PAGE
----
New Cultural Strategy

  In the next couple of months the Department for Culture, Media and Sport will be launching proposals for a new, far-reaching cultural strategy, the first in 50 years, that reflects the world today. We welcome the initiative and the Minister’s vision and ambition; as such Vice-Chair Polly Hamilton has recently co-ordinated a response on behalf of cCLOA.

Value of Culture

The cultural sector, including directly-delivered local government cultural services, has become increasingly adept at developing multiple revenue streams for its work and investment from the public sector has been shown to lever significant return, beyond its cultural and social benefits.   In addition, Arts Council England and Creative Industries Federation have evidenced the economic value of culture and the creative industries. 

Whilst in recent years there has rightly been an emphasis on the engagement of the private sector and individual philanthropy, there are significant challenges for smaller cultural organisations and those outside London and the main metropolitan centres.  These challenges are twofold:  the limited numbers of businesses and individuals with the means to invest, which means that those who can tend to be very selective and are often unwilling to develop philanthropic relationships with new partners; and the capacity of smaller organisations to pursue and maintain a meaningful relationship with prospective funders.

Meanwhile, more and more local government cultural services are developing new financial models and ways of working to create a more sustainable funding base.

Case Study: Financial Good Practice

In Blackpool, the Council has purchased has a former guesthouse on behalf of the  LeftCoast (Creative People and Places partnership )with a view to redeveloping it through artist commissions.  LeftCoast has established a new CIC to re-establish the guesthouse as a boutique B&B.   As well as providing a bespoke service for visiting artists and performers playing local theatres, the B&B will serve the discerning cultural tourist.  Profits will be used to repay the loan and provide a sustainable programme of small-scale arts events, talent development and commissioning.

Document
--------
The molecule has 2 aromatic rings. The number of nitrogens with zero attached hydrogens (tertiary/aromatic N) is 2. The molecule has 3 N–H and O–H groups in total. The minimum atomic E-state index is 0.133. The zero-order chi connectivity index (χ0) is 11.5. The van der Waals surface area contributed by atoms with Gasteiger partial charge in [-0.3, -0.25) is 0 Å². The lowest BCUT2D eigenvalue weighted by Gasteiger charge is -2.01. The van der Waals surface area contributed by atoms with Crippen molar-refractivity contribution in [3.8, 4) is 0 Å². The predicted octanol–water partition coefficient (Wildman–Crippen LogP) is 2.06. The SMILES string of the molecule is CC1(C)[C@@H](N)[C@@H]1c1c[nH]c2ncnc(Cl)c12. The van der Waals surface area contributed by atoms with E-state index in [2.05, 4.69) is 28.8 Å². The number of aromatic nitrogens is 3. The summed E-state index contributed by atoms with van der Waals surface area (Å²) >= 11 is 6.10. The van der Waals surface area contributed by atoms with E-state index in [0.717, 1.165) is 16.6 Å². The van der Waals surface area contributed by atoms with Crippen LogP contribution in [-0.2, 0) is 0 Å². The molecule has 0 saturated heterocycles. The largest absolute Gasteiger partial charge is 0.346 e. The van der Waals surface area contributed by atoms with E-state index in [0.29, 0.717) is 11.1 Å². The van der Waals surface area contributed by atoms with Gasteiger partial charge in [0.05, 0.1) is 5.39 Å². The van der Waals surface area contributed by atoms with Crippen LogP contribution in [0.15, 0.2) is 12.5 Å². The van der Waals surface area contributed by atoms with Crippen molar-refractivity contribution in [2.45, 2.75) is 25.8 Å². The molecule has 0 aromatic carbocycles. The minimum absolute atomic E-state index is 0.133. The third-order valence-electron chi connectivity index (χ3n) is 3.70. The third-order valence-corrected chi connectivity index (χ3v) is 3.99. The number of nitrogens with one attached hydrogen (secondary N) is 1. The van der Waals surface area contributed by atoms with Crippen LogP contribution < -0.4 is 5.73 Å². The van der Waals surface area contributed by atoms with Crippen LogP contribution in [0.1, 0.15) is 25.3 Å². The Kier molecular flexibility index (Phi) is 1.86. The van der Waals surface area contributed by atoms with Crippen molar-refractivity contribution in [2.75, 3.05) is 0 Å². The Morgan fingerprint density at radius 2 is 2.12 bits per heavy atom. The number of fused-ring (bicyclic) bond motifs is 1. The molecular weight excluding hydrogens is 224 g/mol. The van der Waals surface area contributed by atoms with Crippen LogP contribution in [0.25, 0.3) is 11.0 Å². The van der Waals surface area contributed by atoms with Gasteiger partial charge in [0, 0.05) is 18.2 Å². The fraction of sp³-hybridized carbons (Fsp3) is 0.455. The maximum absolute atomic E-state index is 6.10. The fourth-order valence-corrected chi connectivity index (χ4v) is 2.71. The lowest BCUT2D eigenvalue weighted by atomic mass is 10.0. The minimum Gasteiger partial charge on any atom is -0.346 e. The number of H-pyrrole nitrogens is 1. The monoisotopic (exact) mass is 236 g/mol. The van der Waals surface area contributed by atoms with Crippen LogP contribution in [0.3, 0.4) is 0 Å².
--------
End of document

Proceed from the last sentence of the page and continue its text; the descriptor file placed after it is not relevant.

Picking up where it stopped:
Social Impact of Culture 

The social impact of culture has been well-researched and much evidence is in the public domain already. 

In recognition of the vital role culture and leisure play in improving the health and wellbeing of local communities, cCLOA have published a series of case studies to highlight how culture can help to tackle unhealthy lifestyles, address the social determinants of health, offer cost effective approaches, bring creative solutions and engage communities, families and individuals in managing their well-being. 

Culture has a particularly important role to play in addressing social isolation and encouraging community cohesion.  ACE has recently produced an excellent study on the value of cultural engagement with older people.  Other examples include:

Case Studies: Social Impact

Creative People and Places, funded by Arts Council England, is a great example of the power of partnerships to unlock new resources and talent in support of a strategic approach to building arts engagement in places of low participation.  Successful partnerships have included representatives from the private, voluntary and public sectors, including unexpected partners such as a haulage firm, a rugby club, a housing association and a multinational leisure provider. Where local government has been involved, the role of the local authority has varied from delivery partner to guarantor to ‘co-commissioner’.  The scale of the funding available has enabled the CPP partnerships to have an influence at a local level, to draw in new resources (for example, from the private sector) and to take risks with a view to enabling long-term financial sustainability.  Over 21 partnerships are currently in place across England.

Time To Read is a partnership of 22 different library authorities in the North West. The purpose of the network is to develop the adult reading audience (16 years+) through sharing good practice and ideas and developing joint projects and promotional activities.  A part-time post co-ordinates the network and is managed by the Society of Chief Librarians NW.  The initiative recognises the importance of reading for pleasure as a means of improving literacy: poor literacy has a profound impact on educational achievement, employability, health and life expectancy.